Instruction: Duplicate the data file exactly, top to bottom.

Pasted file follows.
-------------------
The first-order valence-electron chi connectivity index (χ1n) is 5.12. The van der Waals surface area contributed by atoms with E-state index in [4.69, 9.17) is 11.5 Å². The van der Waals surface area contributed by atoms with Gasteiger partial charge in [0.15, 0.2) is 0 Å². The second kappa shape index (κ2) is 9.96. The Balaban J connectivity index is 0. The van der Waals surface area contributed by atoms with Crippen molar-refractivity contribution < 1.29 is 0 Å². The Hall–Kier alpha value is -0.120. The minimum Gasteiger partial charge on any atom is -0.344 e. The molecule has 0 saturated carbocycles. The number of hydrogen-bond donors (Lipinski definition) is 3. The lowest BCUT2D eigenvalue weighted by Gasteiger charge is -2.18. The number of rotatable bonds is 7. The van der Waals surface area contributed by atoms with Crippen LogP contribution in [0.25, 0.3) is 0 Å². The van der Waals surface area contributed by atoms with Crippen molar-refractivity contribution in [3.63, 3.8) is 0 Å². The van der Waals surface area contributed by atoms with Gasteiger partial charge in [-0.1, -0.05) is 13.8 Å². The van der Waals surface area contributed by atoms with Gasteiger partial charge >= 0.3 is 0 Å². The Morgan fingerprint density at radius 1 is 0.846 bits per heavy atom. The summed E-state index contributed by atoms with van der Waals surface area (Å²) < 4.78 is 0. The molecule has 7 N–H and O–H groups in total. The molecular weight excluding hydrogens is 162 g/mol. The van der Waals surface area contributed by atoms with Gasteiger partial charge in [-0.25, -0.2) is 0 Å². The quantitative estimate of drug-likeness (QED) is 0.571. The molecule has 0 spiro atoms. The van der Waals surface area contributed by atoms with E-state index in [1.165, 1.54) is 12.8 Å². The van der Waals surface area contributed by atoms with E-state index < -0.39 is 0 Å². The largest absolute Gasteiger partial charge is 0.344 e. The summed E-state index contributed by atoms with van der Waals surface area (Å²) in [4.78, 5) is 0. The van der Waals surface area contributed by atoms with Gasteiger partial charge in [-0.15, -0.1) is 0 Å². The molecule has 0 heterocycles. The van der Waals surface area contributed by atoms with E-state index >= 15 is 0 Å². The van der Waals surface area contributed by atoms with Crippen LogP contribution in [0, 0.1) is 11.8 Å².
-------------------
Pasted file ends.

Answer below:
The first-order valence-electron chi connectivity index (χ1n) is 5.12. The van der Waals surface area contributed by atoms with E-state index in [4.69, 9.17) is 11.5 Å². The van der Waals surface area contributed by atoms with Gasteiger partial charge in [0.15, 0.2) is 0 Å². The second kappa shape index (κ2) is 9.96. The Balaban J connectivity index is 0. The van der Waals surface area contributed by atoms with Crippen molar-refractivity contribution < 1.29 is 0 Å². The Hall–Kier alpha value is -0.120. The minimum Gasteiger partial charge on any atom is -0.344 e. The molecule has 0 saturated carbocycles. The number of hydrogen-bond donors (Lipinski definition) is 3. The lowest BCUT2D eigenvalue weighted by Gasteiger charge is -2.18. The number of rotatable bonds is 7. The van der Waals surface area contributed by atoms with Crippen LogP contribution in [0.25, 0.3) is 0 Å². The van der Waals surface area contributed by atoms with Crippen molar-refractivity contribution in [3.63, 3.8) is 0 Å². The van der Waals surface area contributed by atoms with Gasteiger partial charge in [-0.1, -0.05) is 13.8 Å². The van der Waals surface area contributed by atoms with Gasteiger partial charge >= 0.3 is 0 Å². The Morgan fingerprint density at radius 1 is 0.846 bits per heavy atom. The summed E-state index contributed by atoms with van der Waals surface area (Å²) < 4.78 is 0. The molecule has 7 N–H and O–H groups in total. The molecular weight excluding hydrogens is 162 g/mol. The van der Waals surface area contributed by atoms with Gasteiger partial charge in [-0.25, -0.2) is 0 Å². The quantitative estimate of drug-likeness (QED) is 0.571. The molecule has 0 spiro atoms. The van der Waals surface area contributed by atoms with E-state index in [1.165, 1.54) is 12.8 Å². The van der Waals surface area contributed by atoms with E-state index < -0.39 is 0 Å². The largest absolute Gasteiger partial charge is 0.344 e. The summed E-state index contributed by atoms with van der Waals surface area (Å²) in [4.78, 5) is 0. The van der Waals surface area contributed by atoms with Gasteiger partial charge in [-0.15, -0.1) is 0 Å². The molecule has 0 heterocycles. The van der Waals surface area contributed by atoms with E-state index >= 15 is 0 Å². The van der Waals surface area contributed by atoms with Crippen LogP contribution in [0, 0.1) is 11.8 Å².